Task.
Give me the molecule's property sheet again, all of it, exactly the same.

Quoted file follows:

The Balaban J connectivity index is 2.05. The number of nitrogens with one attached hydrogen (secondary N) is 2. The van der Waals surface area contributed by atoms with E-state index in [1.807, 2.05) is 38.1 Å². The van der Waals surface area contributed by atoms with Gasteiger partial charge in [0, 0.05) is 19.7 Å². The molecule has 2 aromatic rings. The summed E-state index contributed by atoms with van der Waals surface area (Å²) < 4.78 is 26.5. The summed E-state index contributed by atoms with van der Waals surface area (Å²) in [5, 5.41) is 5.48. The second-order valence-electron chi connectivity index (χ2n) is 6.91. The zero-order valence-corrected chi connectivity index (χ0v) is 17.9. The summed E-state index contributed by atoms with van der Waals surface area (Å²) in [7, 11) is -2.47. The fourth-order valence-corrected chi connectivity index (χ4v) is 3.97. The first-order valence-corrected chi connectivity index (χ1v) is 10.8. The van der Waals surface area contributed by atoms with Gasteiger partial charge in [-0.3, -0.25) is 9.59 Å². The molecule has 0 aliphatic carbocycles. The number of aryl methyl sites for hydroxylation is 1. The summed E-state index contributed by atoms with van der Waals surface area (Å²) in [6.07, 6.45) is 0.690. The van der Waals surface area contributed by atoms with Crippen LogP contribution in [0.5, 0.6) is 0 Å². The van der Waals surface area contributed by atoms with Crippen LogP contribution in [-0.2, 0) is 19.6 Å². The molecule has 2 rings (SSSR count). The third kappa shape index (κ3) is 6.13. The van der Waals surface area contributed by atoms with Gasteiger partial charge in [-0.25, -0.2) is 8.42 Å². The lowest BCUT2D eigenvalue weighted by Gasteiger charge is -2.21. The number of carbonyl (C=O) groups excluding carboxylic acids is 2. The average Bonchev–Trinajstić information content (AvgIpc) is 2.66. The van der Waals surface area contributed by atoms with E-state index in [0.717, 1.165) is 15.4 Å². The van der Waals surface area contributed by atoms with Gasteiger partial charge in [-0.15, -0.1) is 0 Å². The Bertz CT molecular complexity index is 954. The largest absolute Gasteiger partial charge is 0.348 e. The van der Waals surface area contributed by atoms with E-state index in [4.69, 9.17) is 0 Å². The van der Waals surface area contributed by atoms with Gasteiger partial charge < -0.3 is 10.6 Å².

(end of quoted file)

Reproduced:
The Balaban J connectivity index is 2.05. The number of nitrogens with one attached hydrogen (secondary N) is 2. The van der Waals surface area contributed by atoms with E-state index in [1.807, 2.05) is 38.1 Å². The van der Waals surface area contributed by atoms with Gasteiger partial charge in [0, 0.05) is 19.7 Å². The molecule has 2 aromatic rings. The summed E-state index contributed by atoms with van der Waals surface area (Å²) < 4.78 is 26.5. The summed E-state index contributed by atoms with van der Waals surface area (Å²) in [5, 5.41) is 5.48. The second-order valence-electron chi connectivity index (χ2n) is 6.91. The zero-order valence-corrected chi connectivity index (χ0v) is 17.9. The summed E-state index contributed by atoms with van der Waals surface area (Å²) in [7, 11) is -2.47. The fourth-order valence-corrected chi connectivity index (χ4v) is 3.97. The first-order valence-corrected chi connectivity index (χ1v) is 10.8. The van der Waals surface area contributed by atoms with Gasteiger partial charge in [-0.3, -0.25) is 9.59 Å². The molecule has 0 aliphatic carbocycles. The number of aryl methyl sites for hydroxylation is 1. The summed E-state index contributed by atoms with van der Waals surface area (Å²) in [6.07, 6.45) is 0.690. The van der Waals surface area contributed by atoms with Crippen LogP contribution in [0.5, 0.6) is 0 Å². The van der Waals surface area contributed by atoms with Crippen LogP contribution in [-0.2, 0) is 19.6 Å². The molecule has 2 rings (SSSR count). The third kappa shape index (κ3) is 6.13. The van der Waals surface area contributed by atoms with Gasteiger partial charge in [-0.25, -0.2) is 8.42 Å². The lowest BCUT2D eigenvalue weighted by Gasteiger charge is -2.21. The number of carbonyl (C=O) groups excluding carboxylic acids is 2. The average Bonchev–Trinajstić information content (AvgIpc) is 2.66. The van der Waals surface area contributed by atoms with E-state index in [0.717, 1.165) is 15.4 Å². The van der Waals surface area contributed by atoms with Gasteiger partial charge in [-0.15, -0.1) is 0 Å². The Bertz CT molecular complexity index is 954. The largest absolute Gasteiger partial charge is 0.348 e. The van der Waals surface area contributed by atoms with E-state index in [4.69, 9.17) is 0 Å². The van der Waals surface area contributed by atoms with Gasteiger partial charge < -0.3 is 10.6 Å².